3. They favored 90% tax rates on the rich. Today they favor rates closer to 50% on the rich.
Like point 1 above, this is genuine progress. I do wonder how much of this change was caused by libertarian efforts at persuasion and how much by growing political resistance to extremely high tax rates. The “tax revolt” of the late 1970s, coupled with Reagan’s political success on a tax-cutting platform, surely persuaded many liberals that 90% tax rates were politically unsustainable.
4. In most countries liberals thought government should own large corporations. Today most liberals around the world think large enterprises should be privatized. Over the next few decades there will be trillions of dollars in new privatizations, and very few nationalizations.
Here, I think Sumner conflates liberals with socialists. The latter did indeed favor nationalization of all or most large corporations. Liberals generally did not. Still, the decline of this socialist worldview was a major step forward, and the work of libertarian economists surely had a lot to do with it. At the same time, the fall of the Soviet Union and (to a lesser degree) the failures of government-owned enterprises in Western Europe also had a major impact, probably an even greater one.
Finally, it’s worth noting that, even conceived as a dialogue rather than an alliance, liberaltarianism involves more than just economic issues. It also covers the “social” issues where liberals and libertarians supposedly agree more. Here, I think the two groups have drifted apart over the last several decades more than they have come together. On average, today’s liberals are more likely to support a wide range of restrictions on “noneconomic” freedom than those of forty years ago. Consider such issues as government-imposed regulation of smoking and diet, expansion of antidiscrimination laws to cover various new groups, campaign finance restrictions, and anti-”hate speech” laws. Liberals today are more supportive of all of these than they were back in the 1970s. The decline of the 1960s “counterculture” has also reduced left-wing enthusiasm for ending the War on Drugs (though an important minority of liberals still want to do that, or at least cut back on it). Perhaps libertarians made less effort to persuade the left on these issues than on economic ones; or maybe their efforts were badly conceived and ineffective. Regardless, this part of the liberaltarian dialogue has not gone well for the libertarian side.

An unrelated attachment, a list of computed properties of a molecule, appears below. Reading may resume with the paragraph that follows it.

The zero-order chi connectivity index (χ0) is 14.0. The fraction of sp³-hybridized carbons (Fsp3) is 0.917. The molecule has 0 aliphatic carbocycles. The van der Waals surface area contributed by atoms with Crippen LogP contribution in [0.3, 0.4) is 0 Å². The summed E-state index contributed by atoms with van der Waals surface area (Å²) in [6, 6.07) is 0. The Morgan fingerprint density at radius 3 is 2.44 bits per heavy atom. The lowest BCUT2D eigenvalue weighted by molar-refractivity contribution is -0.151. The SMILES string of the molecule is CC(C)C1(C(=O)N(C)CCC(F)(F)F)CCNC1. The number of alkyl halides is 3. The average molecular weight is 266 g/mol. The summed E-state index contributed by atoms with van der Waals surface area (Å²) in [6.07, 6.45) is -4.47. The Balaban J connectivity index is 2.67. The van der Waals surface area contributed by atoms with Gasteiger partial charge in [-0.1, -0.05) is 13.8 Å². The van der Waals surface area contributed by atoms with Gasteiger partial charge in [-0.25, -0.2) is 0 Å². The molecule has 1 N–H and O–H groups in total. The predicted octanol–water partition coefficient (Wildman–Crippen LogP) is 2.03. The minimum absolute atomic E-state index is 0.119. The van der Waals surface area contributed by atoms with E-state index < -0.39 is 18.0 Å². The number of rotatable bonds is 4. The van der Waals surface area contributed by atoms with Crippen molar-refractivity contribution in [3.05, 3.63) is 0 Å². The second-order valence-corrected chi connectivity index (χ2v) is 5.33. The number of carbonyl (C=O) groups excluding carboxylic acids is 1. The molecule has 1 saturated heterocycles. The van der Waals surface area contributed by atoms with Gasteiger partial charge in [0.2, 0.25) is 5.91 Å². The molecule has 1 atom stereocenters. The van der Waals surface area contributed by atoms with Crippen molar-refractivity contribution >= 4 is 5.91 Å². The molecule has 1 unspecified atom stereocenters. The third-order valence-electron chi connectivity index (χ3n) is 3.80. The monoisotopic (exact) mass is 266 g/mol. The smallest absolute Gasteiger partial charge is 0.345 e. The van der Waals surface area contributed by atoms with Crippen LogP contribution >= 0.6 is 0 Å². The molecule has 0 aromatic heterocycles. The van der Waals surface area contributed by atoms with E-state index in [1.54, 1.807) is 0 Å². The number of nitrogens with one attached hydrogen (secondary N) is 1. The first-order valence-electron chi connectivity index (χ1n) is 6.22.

In sum, I think Sumner somewhat overstates the amount of progress here, and attributes too much of it to libertarian persuasion and not enough to other factors. That said, his central point has a lot of validity. The gap between liberals and libertarians on economic issues has indeed declined over the last forty years (notwithstanding some backsliding during the current recession), and it may be possible to reduce it further in the future.